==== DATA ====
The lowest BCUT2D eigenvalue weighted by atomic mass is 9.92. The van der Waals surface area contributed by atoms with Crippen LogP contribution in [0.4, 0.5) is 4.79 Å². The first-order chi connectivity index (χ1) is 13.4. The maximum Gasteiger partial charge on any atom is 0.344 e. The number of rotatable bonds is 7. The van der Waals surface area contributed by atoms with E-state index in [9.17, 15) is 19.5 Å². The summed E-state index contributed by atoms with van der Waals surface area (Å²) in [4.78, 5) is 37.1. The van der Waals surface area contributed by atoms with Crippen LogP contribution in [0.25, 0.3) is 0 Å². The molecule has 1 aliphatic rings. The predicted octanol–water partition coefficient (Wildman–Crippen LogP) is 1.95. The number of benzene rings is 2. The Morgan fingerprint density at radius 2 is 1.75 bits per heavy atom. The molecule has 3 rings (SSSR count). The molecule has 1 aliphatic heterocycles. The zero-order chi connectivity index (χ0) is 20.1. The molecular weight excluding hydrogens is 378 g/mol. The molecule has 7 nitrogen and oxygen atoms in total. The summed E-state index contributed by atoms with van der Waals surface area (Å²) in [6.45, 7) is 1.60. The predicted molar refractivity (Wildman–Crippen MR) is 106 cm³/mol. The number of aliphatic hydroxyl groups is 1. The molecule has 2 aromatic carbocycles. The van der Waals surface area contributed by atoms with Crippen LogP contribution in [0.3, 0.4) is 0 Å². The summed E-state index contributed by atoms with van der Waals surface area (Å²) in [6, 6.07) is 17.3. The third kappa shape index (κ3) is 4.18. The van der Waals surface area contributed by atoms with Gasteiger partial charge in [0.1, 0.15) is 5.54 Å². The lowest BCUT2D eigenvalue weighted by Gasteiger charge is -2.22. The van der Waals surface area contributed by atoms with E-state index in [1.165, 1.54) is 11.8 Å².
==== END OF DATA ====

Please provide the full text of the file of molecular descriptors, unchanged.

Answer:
The lowest BCUT2D eigenvalue weighted by atomic mass is 9.92. The van der Waals surface area contributed by atoms with Crippen LogP contribution in [0.4, 0.5) is 4.79 Å². The first-order chi connectivity index (χ1) is 13.4. The maximum Gasteiger partial charge on any atom is 0.344 e. The number of rotatable bonds is 7. The van der Waals surface area contributed by atoms with E-state index in [9.17, 15) is 19.5 Å². The summed E-state index contributed by atoms with van der Waals surface area (Å²) in [4.78, 5) is 37.1. The van der Waals surface area contributed by atoms with Crippen LogP contribution in [0.25, 0.3) is 0 Å². The molecule has 1 aliphatic rings. The predicted octanol–water partition coefficient (Wildman–Crippen LogP) is 1.95. The number of benzene rings is 2. The Morgan fingerprint density at radius 2 is 1.75 bits per heavy atom. The molecule has 3 rings (SSSR count). The molecule has 1 aliphatic heterocycles. The zero-order chi connectivity index (χ0) is 20.1. The molecular weight excluding hydrogens is 378 g/mol. The molecule has 7 nitrogen and oxygen atoms in total. The summed E-state index contributed by atoms with van der Waals surface area (Å²) in [6.45, 7) is 1.60. The predicted molar refractivity (Wildman–Crippen MR) is 106 cm³/mol. The number of aliphatic hydroxyl groups is 1. The molecule has 2 aromatic carbocycles. The van der Waals surface area contributed by atoms with Crippen LogP contribution in [0.3, 0.4) is 0 Å². The summed E-state index contributed by atoms with van der Waals surface area (Å²) in [6, 6.07) is 17.3. The third kappa shape index (κ3) is 4.18. The van der Waals surface area contributed by atoms with Gasteiger partial charge in [0.1, 0.15) is 5.54 Å². The lowest BCUT2D eigenvalue weighted by Gasteiger charge is -2.22. The van der Waals surface area contributed by atoms with E-state index in [1.165, 1.54) is 11.8 Å².